Cycle Oregon, Day -1

Our house is never so clean as when we are about to leave it. Maybe someday we’ll indulge in that kind of cleaning and then actually stay to enjoy it. But it is nice to come home to a clean house.

I’m typing this on my free Ipad (Thanks Mike!) as Jess drives us the last hour from Pendelten to Elgin, OR where tomorrow we will check in for our first Cycle Oregon. The packing process wasn’t quite painless, but it was improved. I managed to fit a week’s worth of essentials into a fairly small REI duffle. Jess’s bag is a little larger but we’re both 15-20 pounds under CO’s stated 65 pound weight limit, which means we will be celebrated among the porters who will be schlepping our bags all week.

Getting our act together meant going to bed well before 3am (yay) but then today we reverted to type and left about 2 hours after our ‘goal’ time. The original plan was to get to Elgin in the early evening and check in. The new plan is to spend the night with our hosts and check in tomorrow with the rest of the masses.

Getting out of town was like trying to escape orbit. Gravity was completely against us. At the post office, Jess went in with a returns package (rejected jerseys and shorts from Team Estregen) to find one guy at the counter–with no less than 20 moving boxes to ship and one postal worker at the counter. We decided to drop the box back at home. Leaving again for our local food cart pod, we waited three minutes to turn left onto Lombard off of our street, only to end up behind a trimet bus.

But we finally managed to feed ourselves and get on the road, with remarkably little traffic getting out of town. I spent the first forty-five minutes going through my phone and making a new playlist, which brought me face to face with just how aged and hippy my music collection really is. The rules for the list were no Indigo Girls, Ani Difranco or Dar Williams. ¬†Other than that, no genre was too obscure or random to pair together. Madanna nestled snuggly up against Paul Simon with an Aretha Franklin chaser. I limited myself to two show tunes out of kindness to Jess, who doesn’t like musicals.

Cycle Oregon Day -1

Highway 84 has a well earned reputation as the most scenic highway in the country. Our drive has been a good preview of the kinds of scenery that await us during the next week of riding. Personally, I find the vista of hills covered in windmills to be stunning. My brain tried unsuccessfully to dredge up a few facts from my just-finished physics class about how windmills work, but it was a lost cause. They sure are impressiive though. Then it occurred to me that the sheer number of them doesn’t bode too well for probable riding conditions. I’m sure I’ll be on the lookout for a good wheel to suck.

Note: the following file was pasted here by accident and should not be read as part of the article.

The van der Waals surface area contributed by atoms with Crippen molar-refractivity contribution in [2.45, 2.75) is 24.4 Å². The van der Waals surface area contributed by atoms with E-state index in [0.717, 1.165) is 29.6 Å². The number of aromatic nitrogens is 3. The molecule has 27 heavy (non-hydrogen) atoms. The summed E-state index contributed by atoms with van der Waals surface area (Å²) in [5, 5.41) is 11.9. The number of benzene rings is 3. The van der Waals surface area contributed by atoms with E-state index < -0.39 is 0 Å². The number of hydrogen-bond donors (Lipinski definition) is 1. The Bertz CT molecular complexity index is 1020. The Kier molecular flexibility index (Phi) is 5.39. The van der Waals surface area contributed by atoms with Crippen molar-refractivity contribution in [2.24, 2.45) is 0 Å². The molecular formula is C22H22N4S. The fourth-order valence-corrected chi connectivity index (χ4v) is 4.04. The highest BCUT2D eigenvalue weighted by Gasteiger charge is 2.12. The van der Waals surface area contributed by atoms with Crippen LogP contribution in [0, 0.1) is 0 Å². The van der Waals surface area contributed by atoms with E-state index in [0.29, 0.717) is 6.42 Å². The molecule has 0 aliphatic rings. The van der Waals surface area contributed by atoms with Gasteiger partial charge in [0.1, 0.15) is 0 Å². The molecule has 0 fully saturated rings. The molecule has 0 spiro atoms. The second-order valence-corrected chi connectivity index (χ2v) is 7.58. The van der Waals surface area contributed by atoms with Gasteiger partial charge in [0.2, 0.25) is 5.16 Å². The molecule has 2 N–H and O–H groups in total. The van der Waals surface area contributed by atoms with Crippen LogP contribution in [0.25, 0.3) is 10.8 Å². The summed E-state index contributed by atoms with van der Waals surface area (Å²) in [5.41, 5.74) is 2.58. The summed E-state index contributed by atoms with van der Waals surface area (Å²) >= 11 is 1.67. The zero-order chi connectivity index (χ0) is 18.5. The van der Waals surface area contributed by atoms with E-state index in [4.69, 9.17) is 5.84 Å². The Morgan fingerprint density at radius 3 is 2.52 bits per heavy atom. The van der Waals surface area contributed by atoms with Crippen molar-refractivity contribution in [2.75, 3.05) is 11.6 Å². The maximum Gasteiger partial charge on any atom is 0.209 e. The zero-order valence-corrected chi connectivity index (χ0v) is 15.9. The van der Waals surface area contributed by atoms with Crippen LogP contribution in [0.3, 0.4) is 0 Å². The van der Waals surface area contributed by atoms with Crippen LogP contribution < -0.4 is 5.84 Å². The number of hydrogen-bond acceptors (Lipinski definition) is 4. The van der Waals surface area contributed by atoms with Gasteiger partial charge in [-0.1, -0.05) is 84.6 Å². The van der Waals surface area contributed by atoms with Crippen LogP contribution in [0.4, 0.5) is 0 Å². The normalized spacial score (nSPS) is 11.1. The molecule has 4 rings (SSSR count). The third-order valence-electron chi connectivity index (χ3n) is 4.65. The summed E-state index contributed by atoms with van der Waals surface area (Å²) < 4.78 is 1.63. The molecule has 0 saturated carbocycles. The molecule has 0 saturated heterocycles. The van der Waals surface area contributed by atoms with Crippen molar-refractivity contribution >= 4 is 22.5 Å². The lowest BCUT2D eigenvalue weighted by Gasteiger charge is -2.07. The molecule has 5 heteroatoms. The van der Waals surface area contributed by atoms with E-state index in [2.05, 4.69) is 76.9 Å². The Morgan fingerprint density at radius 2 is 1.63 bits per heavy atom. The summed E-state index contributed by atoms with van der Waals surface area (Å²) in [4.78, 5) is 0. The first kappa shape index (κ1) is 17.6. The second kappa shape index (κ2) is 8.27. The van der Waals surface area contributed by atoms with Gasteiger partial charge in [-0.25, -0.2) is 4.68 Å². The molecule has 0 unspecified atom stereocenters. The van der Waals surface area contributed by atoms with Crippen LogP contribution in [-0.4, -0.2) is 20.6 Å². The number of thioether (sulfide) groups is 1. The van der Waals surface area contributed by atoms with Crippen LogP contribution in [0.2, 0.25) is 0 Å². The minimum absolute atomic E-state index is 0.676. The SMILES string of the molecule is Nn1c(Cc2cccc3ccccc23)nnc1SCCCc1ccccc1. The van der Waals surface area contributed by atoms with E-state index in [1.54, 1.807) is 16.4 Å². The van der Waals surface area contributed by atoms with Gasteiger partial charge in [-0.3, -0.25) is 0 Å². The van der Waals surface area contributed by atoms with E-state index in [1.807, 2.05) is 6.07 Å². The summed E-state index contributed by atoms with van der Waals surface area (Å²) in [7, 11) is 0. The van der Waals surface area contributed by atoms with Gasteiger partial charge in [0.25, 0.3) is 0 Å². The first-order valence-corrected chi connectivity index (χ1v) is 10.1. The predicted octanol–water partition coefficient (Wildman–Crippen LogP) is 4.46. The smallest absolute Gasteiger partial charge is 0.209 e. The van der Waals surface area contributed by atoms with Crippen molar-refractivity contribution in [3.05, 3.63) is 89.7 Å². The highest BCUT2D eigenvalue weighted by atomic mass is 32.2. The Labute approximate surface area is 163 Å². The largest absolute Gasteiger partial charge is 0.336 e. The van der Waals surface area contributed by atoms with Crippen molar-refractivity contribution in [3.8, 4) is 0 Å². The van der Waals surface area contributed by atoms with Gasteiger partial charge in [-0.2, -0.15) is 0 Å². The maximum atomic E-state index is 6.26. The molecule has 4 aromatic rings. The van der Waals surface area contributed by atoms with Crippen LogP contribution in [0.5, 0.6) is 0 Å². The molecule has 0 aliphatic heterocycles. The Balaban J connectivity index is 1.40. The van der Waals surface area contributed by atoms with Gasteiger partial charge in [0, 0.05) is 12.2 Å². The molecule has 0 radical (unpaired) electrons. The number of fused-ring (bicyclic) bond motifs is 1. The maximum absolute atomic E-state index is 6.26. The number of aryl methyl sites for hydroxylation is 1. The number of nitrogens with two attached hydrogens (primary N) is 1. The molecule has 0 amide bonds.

Soon into the drive the road narrowed to one lane for construction. I got stuck behind a van pulling a trailer and was impatiently waiting for the road to widen when Jess said, “Look who it is.”

I took a closer look. It was Augusto’s Nossa Familia van. August is none other than the coffee savior of Cycle Oregon. He and his team will be rising at o’hell-no-thirty each morning to caffinate 2000+ cyclists. I heart him. I slowed and waited patiently and Jess waved as we passed him by.

Tomorrow we check in, pick up our wrist band and find our spot in tent city. Even though I haven’t experienced it yet, let me just take a moment to sing the praises of tent and porter service. For the 300 or so folks who were quick enough on the draw, we will be able to roll into camp each night to find our tent set up for us and our bags waiting out front. No scouting for a spot or dragging our sub-65 pound bags to it.


Because you know who would be setting up our tent after an 82 mile day with 15 miles of climbing? Go ahead, guess.

If you said me, give yourself two points! Thank you tent and porter service, for making this truly a vacation for both of us.

Saturday is known as ‘Day 0’ because it’s the day we check in and then just hang out meeting people and exploring Elgin. Today I had the grand idea that introductions should all be conducted thusly:

“Hi, I’m NAME from CITY and this is my NUMBER Cycle Oregon.” Then we can get right to the good stuff. I’m going to work on making that a trend, starting tomorrow.

It’s 9:27 and we’re about 15 miles from Elgin. Only four hours later than we ‘planned.’ I’m cool with it. Our last night in a bed before we start our adventure.

This has been a test of the mobile blogcast system. Thanks for tuning in. See you on the road.


  1. If you are blogging about CO and need to top off the power for that free iPad, stop by the Blogmobile and we’ll hook you up.


  2. Dean, thanks for the offer, sorry I didn’t get to take you up on it. I had a great week of riding but I was EXHAUSTED at the end of each day. I could barely find time and energy to shower, feed myself and get ready for the next day!

    I tip my cycling cap to those who ride fast enough to get into camp early and have energy to hang out in the beer garden and dance to the band. Maybe next time…


  3. Hey Kronda, greetings from Jackie from Cycle Oregon! I saw a picture of you and Jess at the Bike Craft sale on Bike Portland. I went today. It would have been fun to run into you. Hope you are well.



    1. Hey Jackie! Thanks for saying hi. We had a fantastic time at Bike Craft, sorry to miss you. I’m deep in the middle of finals for the term and also co-hosting a visit from Jess’s dad this weekend so time is short! Look forward to keeping up with you on Twitter.


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